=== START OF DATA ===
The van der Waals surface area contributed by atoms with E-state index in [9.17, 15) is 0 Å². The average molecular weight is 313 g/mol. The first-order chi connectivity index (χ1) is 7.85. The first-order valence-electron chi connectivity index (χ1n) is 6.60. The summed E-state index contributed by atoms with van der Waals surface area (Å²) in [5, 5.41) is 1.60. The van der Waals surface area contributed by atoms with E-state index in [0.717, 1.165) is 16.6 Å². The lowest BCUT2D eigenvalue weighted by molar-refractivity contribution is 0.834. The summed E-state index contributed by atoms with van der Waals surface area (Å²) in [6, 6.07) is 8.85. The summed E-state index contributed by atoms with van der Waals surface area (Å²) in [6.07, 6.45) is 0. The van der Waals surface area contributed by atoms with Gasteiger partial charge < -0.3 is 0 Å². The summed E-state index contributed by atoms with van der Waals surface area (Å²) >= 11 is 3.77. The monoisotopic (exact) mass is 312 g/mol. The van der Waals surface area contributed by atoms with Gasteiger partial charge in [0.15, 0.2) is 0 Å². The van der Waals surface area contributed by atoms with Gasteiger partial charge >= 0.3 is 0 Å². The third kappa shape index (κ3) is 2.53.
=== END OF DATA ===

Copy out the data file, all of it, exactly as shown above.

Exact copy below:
The van der Waals surface area contributed by atoms with E-state index in [9.17, 15) is 0 Å². The average molecular weight is 313 g/mol. The first-order chi connectivity index (χ1) is 7.85. The first-order valence-electron chi connectivity index (χ1n) is 6.60. The summed E-state index contributed by atoms with van der Waals surface area (Å²) in [5, 5.41) is 1.60. The van der Waals surface area contributed by atoms with E-state index in [0.717, 1.165) is 16.6 Å². The lowest BCUT2D eigenvalue weighted by molar-refractivity contribution is 0.834. The summed E-state index contributed by atoms with van der Waals surface area (Å²) in [6, 6.07) is 8.85. The summed E-state index contributed by atoms with van der Waals surface area (Å²) in [6.07, 6.45) is 0. The van der Waals surface area contributed by atoms with Gasteiger partial charge < -0.3 is 0 Å². The summed E-state index contributed by atoms with van der Waals surface area (Å²) >= 11 is 3.77. The monoisotopic (exact) mass is 312 g/mol. The van der Waals surface area contributed by atoms with Gasteiger partial charge in [0.15, 0.2) is 0 Å². The van der Waals surface area contributed by atoms with Gasteiger partial charge >= 0.3 is 0 Å². The third kappa shape index (κ3) is 2.53.